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Letters to the Editor  |   December 2018
Response
Author Notes
  • Lake Erie College of Osteopathic Medicine, Erie, Pennsylvania 
Article Information
Emergency Medicine / Endocrinology / Hypertension/Kidney Disease / Preventive Medicine / Urological Disorders
Letters to the Editor   |   December 2018
Response
The Journal of the American Osteopathic Association, December 2018, Vol. 118, 773-774. doi:10.7556/jaoa.2018.168
The Journal of the American Osteopathic Association, December 2018, Vol. 118, 773-774. doi:10.7556/jaoa.2018.168
I appreciate the opportunity to reemphasize the importance of optimal magnesium balance for maintaining normal cellular and organ functions, including nucleic acid synthesis, cell signaling, energy metabolism, and hormonal activation.1 Hormonal activation of vitamin D is a magnesium-dependent process. Once 1,25-dihydroxyvitamin D is generated, it can increase intestinal magnesium absorption and thereby establish a feed-forward loop to maintain its delicate balance. Of clinical importance, prolonged and disproportionate consumption of vitamin D supplements could induce hyperphosphatemia, hypercalcemia, and hypercalciuria, even without the development of hypervitaminosis D.2 The main reason why vitamin D supplementation is usually considered to be safe is because it rarely increases serum 25-hydroxyvitamin D (25[OH]D) levels to the toxic range, even after repeated intravenous administration of extremely high doses of artificial vitamin D analogs. 
The clinical scenario provided by Mazokopakis and Papadomanolaki3 did not mention the dose of cholecalciferol supplementation used to treat the patients with Hashimoto thyroiditis. The authors found a greater than 200% increase in serum 25(OH)D levels within 4 months of cholecalciferol treatment3; whether supplement-induced high serum levels of 25(OH)D in a relatively shorter period is entirely bioactive or not (in a reduced magnesium microenvironment) is an issue that needs thoughtful consideration. Moreover, despite achieving such high serum levels of 25(OH)D (mean [SD], 45.7 [4.3] ng/mL) after cholecalciferol treatment, the authors3 found that the patients were mostly normocalcemic. The normal range of calcium reflecting reduced bioactivity of the 25(OH)D (due to relatively low magnesium content) is a phenomenon that cannot be ruled out.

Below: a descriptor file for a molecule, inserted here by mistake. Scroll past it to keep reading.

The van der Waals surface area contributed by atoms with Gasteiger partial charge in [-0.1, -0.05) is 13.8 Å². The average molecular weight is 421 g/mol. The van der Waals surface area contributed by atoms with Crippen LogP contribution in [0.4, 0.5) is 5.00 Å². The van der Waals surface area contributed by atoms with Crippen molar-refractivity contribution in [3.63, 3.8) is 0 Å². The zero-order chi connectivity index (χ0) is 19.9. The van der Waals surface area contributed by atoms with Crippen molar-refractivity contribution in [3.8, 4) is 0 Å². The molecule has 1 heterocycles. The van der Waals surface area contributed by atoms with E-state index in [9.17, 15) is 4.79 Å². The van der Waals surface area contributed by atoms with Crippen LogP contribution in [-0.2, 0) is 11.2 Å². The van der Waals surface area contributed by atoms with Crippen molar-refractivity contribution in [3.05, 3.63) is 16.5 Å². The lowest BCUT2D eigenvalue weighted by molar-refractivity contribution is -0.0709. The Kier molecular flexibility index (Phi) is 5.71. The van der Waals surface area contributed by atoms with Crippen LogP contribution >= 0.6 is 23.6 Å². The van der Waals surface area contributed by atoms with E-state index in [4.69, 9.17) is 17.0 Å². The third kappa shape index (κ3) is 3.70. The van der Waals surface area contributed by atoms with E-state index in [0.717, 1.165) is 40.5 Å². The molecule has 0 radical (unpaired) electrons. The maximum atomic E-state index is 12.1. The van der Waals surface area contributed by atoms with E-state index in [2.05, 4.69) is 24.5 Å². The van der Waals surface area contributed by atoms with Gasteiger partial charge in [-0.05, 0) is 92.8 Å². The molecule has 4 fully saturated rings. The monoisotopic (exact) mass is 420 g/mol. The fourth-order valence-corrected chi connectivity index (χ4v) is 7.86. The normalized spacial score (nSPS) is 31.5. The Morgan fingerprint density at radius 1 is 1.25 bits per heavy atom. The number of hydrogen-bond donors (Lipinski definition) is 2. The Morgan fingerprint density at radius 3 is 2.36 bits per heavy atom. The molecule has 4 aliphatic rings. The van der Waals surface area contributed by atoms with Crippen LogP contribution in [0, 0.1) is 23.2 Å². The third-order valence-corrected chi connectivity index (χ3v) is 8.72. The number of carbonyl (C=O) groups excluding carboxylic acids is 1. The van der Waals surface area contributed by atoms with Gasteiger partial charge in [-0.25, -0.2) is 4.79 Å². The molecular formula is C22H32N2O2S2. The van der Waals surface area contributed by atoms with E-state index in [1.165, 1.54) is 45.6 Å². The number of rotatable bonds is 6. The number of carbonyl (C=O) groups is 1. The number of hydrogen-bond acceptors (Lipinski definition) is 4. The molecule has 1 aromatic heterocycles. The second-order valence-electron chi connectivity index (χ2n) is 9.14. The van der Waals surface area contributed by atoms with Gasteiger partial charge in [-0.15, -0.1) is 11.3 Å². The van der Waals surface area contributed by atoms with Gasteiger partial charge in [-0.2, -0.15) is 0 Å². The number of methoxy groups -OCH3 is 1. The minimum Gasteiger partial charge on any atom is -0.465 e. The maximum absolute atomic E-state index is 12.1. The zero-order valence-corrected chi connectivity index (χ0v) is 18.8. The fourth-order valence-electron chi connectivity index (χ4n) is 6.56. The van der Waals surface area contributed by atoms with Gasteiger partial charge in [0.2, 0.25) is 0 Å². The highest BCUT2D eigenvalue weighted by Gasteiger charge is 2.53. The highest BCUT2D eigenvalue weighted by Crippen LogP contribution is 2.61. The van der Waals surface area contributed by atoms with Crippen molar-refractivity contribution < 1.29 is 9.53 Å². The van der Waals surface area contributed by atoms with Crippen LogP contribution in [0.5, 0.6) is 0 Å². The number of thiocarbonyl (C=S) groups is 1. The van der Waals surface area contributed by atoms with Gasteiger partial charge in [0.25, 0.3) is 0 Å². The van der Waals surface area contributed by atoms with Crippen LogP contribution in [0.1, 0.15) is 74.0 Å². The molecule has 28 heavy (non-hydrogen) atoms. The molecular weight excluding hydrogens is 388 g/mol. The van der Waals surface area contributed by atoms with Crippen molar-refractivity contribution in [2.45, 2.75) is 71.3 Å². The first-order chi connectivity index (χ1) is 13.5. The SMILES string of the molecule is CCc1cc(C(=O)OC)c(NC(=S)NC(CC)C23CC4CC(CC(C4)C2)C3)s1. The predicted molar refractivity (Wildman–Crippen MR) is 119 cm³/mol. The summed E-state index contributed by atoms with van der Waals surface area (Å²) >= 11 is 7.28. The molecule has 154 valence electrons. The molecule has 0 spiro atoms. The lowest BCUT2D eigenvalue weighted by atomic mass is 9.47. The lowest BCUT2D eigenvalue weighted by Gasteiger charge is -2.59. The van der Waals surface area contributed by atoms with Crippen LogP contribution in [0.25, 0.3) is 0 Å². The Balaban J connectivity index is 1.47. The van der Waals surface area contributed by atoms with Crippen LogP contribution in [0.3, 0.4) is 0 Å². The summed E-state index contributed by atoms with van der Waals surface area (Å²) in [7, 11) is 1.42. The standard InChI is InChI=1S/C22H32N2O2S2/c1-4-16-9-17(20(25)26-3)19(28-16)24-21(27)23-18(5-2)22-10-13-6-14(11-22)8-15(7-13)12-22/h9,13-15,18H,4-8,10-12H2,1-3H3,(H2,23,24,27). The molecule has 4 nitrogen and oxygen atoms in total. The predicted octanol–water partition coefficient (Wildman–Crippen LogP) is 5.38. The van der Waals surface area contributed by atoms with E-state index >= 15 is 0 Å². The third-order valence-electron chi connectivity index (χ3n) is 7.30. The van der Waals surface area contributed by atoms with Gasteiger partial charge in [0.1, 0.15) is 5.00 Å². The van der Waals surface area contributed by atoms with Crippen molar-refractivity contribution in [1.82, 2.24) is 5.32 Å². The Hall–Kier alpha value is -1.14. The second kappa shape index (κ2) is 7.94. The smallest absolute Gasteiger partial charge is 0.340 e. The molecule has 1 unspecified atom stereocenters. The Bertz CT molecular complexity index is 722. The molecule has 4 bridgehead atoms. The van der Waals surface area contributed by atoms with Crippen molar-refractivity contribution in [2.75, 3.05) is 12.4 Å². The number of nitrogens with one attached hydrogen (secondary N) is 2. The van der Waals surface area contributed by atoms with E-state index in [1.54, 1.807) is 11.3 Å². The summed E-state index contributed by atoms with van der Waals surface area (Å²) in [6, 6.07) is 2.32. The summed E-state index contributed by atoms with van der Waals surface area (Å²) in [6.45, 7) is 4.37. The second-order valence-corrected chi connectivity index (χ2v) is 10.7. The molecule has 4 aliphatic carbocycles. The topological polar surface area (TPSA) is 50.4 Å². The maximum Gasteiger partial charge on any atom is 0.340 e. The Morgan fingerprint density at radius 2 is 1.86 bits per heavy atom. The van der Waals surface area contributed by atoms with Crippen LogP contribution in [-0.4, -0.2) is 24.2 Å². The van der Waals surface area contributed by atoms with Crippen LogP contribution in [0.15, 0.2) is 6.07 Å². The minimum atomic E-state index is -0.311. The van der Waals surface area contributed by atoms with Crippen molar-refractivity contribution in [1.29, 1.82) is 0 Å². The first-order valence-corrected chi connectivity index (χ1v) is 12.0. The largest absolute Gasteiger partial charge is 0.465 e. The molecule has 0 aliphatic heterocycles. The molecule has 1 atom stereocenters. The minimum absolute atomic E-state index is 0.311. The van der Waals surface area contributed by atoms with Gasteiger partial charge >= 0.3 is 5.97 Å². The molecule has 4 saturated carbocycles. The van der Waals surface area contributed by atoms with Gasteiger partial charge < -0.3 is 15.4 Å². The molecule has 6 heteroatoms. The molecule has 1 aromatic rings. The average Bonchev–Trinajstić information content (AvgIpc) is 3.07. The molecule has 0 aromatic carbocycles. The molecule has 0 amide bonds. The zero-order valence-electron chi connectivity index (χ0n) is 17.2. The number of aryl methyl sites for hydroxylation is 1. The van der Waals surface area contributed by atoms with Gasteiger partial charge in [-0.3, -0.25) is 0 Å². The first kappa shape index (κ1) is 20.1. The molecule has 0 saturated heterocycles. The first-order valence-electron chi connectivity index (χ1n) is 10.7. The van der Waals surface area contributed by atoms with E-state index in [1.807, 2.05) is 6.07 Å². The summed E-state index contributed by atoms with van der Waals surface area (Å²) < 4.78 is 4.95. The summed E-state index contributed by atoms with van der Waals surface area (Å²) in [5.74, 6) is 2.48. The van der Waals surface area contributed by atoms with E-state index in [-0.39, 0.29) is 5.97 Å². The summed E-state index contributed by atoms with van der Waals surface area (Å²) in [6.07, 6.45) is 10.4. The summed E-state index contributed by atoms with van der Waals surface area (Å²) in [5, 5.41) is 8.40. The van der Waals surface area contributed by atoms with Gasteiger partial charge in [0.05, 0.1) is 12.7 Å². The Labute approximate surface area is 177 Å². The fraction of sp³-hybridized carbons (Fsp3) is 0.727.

As vitamin D supplement-induced hyperphosphatemia may appear even before changes in serum calcium levels, it would be clinically important to monitor the serum phosphorus levels in these patients. Of significance, phosphorus dysregulation induced by exogenous vitamin D supplementation may lead to tissue and organ damage even without the development of hypervitaminosis D.4,5 Again, by consuming the optimal amount of magnesium, it might be possible to reduce the dependency on vitamin D supplements, which is not always risk-free, particularly when consumed in higher doses or used for prolonged periods.2 According to the Institute of Medicine, serum 25(OH)D levels of more than 50 ng/mL could exert potential harmful effects, and studies have shown that serum levels of 30 to 48 ng/mL can be linked to an increase in all-cause mortality, with more falls and fractures among elderly individuals, higher risk of tumor formation, and cardiovascular disorders.6 In fact, the US Preventive Services Task Force found that the currently available evidence does not justify the recommendation of more than 400 IU per day of a vitamin D3 supplement and more than 1000 mg per day of calcium for the primary prevention of fractures in nonhospitalized postmenopausal women or in men.7 Of note, the task force did not recommend lower doses of vitamin D3 and calcium supplements in general.7 
Mazokopakis and Papadomanolaki3 correctly mentioned the necessity of the assessment of magnesium status in their patient follow-up; however, routinely measured serum magnesium levels do not always reflect total body magnesium status. Therefore, the normal blood magnesium levels might not rule out widespread magnesium deficiency. Because the patients had a normal glomerular filtration rate,3 a magnesium loading test with the estimation of magnesium excretion in 24-hour urine specimens may have been more useful for detecting subclinical magnesium deficiency. Also, the potential risk for nephrolithiasis or vascular calcification developing in patients treated with cholecalciferol3 should have been adequately monitored and addressed by maintaining optimal magnesium balance. 
References
Uwitonze AM, Razzaque MS. Role of magnesium in vitamin D activation and function. J Am Osteopath Assoc. 2018;118(3):181-189. doi: 10.7556 /jaoa.2018.037 [CrossRef] [PubMed]
Razzaque MS. Can adverse effects of excessive vitamin D supplementation occur without developing hypervitaminosis D? J Steroid Biochem Mol Biol. 2018;180:81-86. doi: 10.1016/j.jsbmb.2017.07.006 [CrossRef] [PubMed]
Mazokopakis EE, Papadomanolaki MG. Investigating the influence of vitamin D replacement therapy on magnesium status [letter]. J Am Osteopath Assoc. 2018;118(12):772-773. doi: 10.7556/jaoa.2018.167
Razzaque MS. Phosphate toxicity: new insights into an old problem. Clin Sci (Lond) 2011;120(3):91-97. doi: 10.1042/CS20100377 [CrossRef] [PubMed]
Brown RB, Razzaque MS. Phosphate toxicity and tumorigenesis. Biochim Biophys Acta Rev Cancer. 2018;1869(2):303-309. doi: 10.1016/j.bbcan.2018.04.007 [CrossRef] [PubMed]
Institute of Medicine. Dietary Reference Intakes for Calcium and Vitamin D. Washington, DC: National Academy Press; 2010.
Moyer VA, LeFevre ML, Siu AL. Vitamin D and calcium supplementation to prevent fractures in adults: U.S. Preventive Services Task Force recommendation statement. Ann Intern Med. 2013;159(12):856-857. doi: 10.7326/0003-4819-159-12-201312170-00016